In recent years, bamboo flooring has become a popular choice among homeowners looking for eco-friendly flooring that won’t break the bank. It has also risen in popularity because it has a unique beauty characterized by its distinctive color and grain variations. These inherent variations are what set bamboo apart from all other natural flooring products. However, you must keep expansion and contraction in mind when installing any floating hardwood flooring.
Like hardwood and laminate floors, bamboo can be installed in 3 different ways: the nail-down method, the glue-down method, or the floating method (Learn more: Nailing vs. Gluing vs. Floating a Bamboo Floor). The last method is straightforward and one that most DIYers choose when installing their own bamboo floors. No matter which method you use, it is essential that you consider the floor’s expansion to avoid warping and buckling. In fact, most installation problems are because of moisture intrusion, lack of expansion, or planks that have been cut too tight around fixed objects, such as kitchen islands and doorways.
Allow Acclimation before Installation
Bamboo’s size and shape changes with the absorption and release of moisture. How much it changes is determined by the species and particular cut. After the bamboo is harvested, it is kiln-dried and then wrapped in cellophane to prevent moisture gain or loss during transit and storage. By the time you get those planks home, they will need some acclimation before you can begin to install your floor.
Acclimation is one of the most important steps of any installation, and many people neglect to do. But if you want to ensure the optimum stability for the lifetime of your floors, and we think you probably do, then please don’t skip this step.
Bring the bamboo boxes into the house and store them in the very room you will be installing them in. If you’re installing planks in an upstairs bedroom, don’t leave them down in the cellar and vice versa, since both rooms’ temperature and moisture content will not be the same.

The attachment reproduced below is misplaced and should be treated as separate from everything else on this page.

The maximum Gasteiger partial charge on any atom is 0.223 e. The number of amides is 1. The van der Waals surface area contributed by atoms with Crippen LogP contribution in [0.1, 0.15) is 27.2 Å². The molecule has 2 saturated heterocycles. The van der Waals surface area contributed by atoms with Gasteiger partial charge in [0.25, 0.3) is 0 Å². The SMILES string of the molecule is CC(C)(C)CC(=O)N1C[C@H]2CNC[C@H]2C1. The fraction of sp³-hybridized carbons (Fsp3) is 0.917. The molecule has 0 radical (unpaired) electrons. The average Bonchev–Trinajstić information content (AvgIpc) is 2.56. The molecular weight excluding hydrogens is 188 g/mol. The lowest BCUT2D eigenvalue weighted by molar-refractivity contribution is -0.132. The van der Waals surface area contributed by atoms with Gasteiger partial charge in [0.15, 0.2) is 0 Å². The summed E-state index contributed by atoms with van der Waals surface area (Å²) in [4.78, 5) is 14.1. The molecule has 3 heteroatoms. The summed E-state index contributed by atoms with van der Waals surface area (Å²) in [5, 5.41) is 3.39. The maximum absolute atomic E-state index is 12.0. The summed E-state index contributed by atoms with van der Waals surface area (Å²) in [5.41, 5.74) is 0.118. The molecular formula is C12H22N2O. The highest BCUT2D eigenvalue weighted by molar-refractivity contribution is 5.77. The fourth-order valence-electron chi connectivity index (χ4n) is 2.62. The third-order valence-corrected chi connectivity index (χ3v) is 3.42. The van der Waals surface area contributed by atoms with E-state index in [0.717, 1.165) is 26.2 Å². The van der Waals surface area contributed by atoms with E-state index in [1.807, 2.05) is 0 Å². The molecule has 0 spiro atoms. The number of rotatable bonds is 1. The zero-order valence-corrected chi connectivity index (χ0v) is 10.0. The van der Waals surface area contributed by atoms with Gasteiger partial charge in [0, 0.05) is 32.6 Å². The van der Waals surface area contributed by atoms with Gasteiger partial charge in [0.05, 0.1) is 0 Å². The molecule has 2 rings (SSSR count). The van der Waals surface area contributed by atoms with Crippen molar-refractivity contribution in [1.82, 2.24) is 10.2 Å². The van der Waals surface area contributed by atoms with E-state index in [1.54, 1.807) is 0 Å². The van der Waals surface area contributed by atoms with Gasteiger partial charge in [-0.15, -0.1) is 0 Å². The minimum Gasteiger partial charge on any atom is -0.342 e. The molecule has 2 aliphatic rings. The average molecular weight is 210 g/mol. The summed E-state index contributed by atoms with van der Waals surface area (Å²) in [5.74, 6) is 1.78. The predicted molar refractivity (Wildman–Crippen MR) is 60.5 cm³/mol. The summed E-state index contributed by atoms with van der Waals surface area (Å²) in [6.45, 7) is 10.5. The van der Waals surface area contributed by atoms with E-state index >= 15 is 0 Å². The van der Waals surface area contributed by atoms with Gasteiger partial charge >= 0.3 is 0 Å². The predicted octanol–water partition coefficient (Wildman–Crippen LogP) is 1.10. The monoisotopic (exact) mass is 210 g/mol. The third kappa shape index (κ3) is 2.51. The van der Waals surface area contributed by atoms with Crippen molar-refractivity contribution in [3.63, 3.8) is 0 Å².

Slice open up the box’s lengths and end flaps, including the interior cellophane, and stack the boxes up to 5 boxes high on the ground for a minimum of 72 hours. Preferably, try to cross-stack them. Ideally, you want to allow acclimation to happen over a period of 3-10 days (some brands that aren’t moisture-balanced properly require longer acclimation periods). The goal here is to reach a balance between the new floor and indoor surroundings before installation begins. Neglecting this step will invariably result in floors that squeak, have excessive movement, and have excessive gapping.
Mind the Expansion Gap
And speaking of gapping, it’s essential to remember during installation to leave a space (gap) of at least 1/4 to 1/2 inch around the perimeter of your floor. Many DIYers don’t realize that this also means, for example, installing bamboo flooring in kitchens around solid fixtures like the kitchen island and columns, not just the obvious walls in the room. So think of it this way, the gap should be left along all vertical surfaces in the room. Once the floor has been installed (What is the cost to install bamboo flooring?), this gap will be hidden with decorative accessories like baseboards and shoe molding.
Following these tips will help you install your beautiful bamboo floors correctly, ensuring they don’t become warped or buckled.